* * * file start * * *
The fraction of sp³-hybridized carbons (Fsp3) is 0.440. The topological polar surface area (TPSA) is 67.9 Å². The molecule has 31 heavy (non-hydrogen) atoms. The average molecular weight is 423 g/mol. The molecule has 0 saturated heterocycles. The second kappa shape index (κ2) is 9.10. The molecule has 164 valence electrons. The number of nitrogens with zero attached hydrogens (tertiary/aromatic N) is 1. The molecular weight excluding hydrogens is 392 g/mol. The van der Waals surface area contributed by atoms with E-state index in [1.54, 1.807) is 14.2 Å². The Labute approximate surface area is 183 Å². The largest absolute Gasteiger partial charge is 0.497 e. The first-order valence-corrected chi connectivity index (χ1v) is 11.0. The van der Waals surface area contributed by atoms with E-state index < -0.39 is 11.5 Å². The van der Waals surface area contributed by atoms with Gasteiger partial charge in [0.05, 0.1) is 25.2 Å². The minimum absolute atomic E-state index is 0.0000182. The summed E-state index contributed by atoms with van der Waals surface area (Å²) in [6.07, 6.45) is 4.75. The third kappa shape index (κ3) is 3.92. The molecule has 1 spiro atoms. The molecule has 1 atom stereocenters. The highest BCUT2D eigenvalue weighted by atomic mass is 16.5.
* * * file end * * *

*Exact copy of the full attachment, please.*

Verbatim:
The fraction of sp³-hybridized carbons (Fsp3) is 0.440. The topological polar surface area (TPSA) is 67.9 Å². The molecule has 31 heavy (non-hydrogen) atoms. The average molecular weight is 423 g/mol. The molecule has 0 saturated heterocycles. The second kappa shape index (κ2) is 9.10. The molecule has 164 valence electrons. The number of nitrogens with zero attached hydrogens (tertiary/aromatic N) is 1. The molecular weight excluding hydrogens is 392 g/mol. The van der Waals surface area contributed by atoms with E-state index in [1.54, 1.807) is 14.2 Å². The Labute approximate surface area is 183 Å². The largest absolute Gasteiger partial charge is 0.497 e. The first-order valence-corrected chi connectivity index (χ1v) is 11.0. The van der Waals surface area contributed by atoms with E-state index < -0.39 is 11.5 Å². The van der Waals surface area contributed by atoms with Gasteiger partial charge in [0.05, 0.1) is 25.2 Å². The minimum absolute atomic E-state index is 0.0000182. The summed E-state index contributed by atoms with van der Waals surface area (Å²) in [6.07, 6.45) is 4.75. The third kappa shape index (κ3) is 3.92. The molecule has 1 spiro atoms. The molecule has 1 atom stereocenters. The highest BCUT2D eigenvalue weighted by atomic mass is 16.5.